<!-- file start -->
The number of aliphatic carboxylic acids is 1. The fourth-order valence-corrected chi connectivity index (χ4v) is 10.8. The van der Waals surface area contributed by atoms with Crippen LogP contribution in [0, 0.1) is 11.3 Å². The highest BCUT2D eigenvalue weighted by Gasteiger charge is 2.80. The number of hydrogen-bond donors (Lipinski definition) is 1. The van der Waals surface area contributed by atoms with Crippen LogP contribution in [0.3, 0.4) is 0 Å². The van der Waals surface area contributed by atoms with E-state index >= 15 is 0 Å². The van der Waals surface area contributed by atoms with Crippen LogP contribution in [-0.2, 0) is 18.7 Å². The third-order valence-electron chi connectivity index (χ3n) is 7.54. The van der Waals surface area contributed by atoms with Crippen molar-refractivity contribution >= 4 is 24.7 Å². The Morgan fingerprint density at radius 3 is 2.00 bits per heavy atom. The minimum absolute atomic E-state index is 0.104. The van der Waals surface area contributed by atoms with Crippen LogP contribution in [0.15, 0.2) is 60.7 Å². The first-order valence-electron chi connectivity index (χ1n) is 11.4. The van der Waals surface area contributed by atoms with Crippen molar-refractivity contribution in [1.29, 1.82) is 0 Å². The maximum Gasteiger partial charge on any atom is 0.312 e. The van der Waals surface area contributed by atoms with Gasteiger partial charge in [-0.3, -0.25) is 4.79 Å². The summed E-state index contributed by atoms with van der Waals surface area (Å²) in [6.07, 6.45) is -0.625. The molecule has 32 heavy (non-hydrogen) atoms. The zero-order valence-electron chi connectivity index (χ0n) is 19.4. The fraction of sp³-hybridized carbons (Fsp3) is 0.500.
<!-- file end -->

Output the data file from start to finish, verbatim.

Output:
The number of aliphatic carboxylic acids is 1. The fourth-order valence-corrected chi connectivity index (χ4v) is 10.8. The van der Waals surface area contributed by atoms with Crippen LogP contribution in [0, 0.1) is 11.3 Å². The highest BCUT2D eigenvalue weighted by Gasteiger charge is 2.80. The number of hydrogen-bond donors (Lipinski definition) is 1. The van der Waals surface area contributed by atoms with Crippen LogP contribution in [0.3, 0.4) is 0 Å². The van der Waals surface area contributed by atoms with E-state index >= 15 is 0 Å². The van der Waals surface area contributed by atoms with Crippen LogP contribution in [-0.2, 0) is 18.7 Å². The third-order valence-electron chi connectivity index (χ3n) is 7.54. The van der Waals surface area contributed by atoms with Crippen molar-refractivity contribution >= 4 is 24.7 Å². The Morgan fingerprint density at radius 3 is 2.00 bits per heavy atom. The minimum absolute atomic E-state index is 0.104. The van der Waals surface area contributed by atoms with Crippen LogP contribution in [0.15, 0.2) is 60.7 Å². The first-order valence-electron chi connectivity index (χ1n) is 11.4. The van der Waals surface area contributed by atoms with Crippen molar-refractivity contribution in [1.29, 1.82) is 0 Å². The maximum Gasteiger partial charge on any atom is 0.312 e. The van der Waals surface area contributed by atoms with Gasteiger partial charge in [-0.3, -0.25) is 4.79 Å². The summed E-state index contributed by atoms with van der Waals surface area (Å²) in [6.07, 6.45) is -0.625. The molecule has 32 heavy (non-hydrogen) atoms. The zero-order valence-electron chi connectivity index (χ0n) is 19.4. The fraction of sp³-hybridized carbons (Fsp3) is 0.500.